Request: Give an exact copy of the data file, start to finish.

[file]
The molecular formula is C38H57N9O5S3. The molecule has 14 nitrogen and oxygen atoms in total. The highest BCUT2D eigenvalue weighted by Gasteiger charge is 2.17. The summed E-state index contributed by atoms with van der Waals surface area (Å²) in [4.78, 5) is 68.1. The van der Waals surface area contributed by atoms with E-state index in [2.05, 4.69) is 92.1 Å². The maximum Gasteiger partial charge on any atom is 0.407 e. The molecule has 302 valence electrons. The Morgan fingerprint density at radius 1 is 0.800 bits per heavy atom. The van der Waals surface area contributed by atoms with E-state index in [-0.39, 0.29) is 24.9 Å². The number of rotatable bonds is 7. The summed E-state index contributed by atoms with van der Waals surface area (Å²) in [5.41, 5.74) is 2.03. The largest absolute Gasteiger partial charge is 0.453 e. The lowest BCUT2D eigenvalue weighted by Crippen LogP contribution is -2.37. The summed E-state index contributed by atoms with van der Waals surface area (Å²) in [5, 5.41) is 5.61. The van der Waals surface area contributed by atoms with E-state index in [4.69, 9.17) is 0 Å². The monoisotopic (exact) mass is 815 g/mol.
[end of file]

The molecular formula is C38H57N9O5S3. The molecule has 14 nitrogen and oxygen atoms in total. The highest BCUT2D eigenvalue weighted by Gasteiger charge is 2.17. The summed E-state index contributed by atoms with van der Waals surface area (Å²) in [4.78, 5) is 68.1. The van der Waals surface area contributed by atoms with E-state index in [2.05, 4.69) is 92.1 Å². The maximum Gasteiger partial charge on any atom is 0.407 e. The molecule has 302 valence electrons. The Morgan fingerprint density at radius 1 is 0.800 bits per heavy atom. The van der Waals surface area contributed by atoms with E-state index in [-0.39, 0.29) is 24.9 Å². The number of rotatable bonds is 7. The summed E-state index contributed by atoms with van der Waals surface area (Å²) in [5.41, 5.74) is 2.03. The largest absolute Gasteiger partial charge is 0.453 e. The lowest BCUT2D eigenvalue weighted by Crippen LogP contribution is -2.37. The summed E-state index contributed by atoms with van der Waals surface area (Å²) in [5, 5.41) is 5.61. The van der Waals surface area contributed by atoms with E-state index in [4.69, 9.17) is 0 Å². The monoisotopic (exact) mass is 815 g/mol.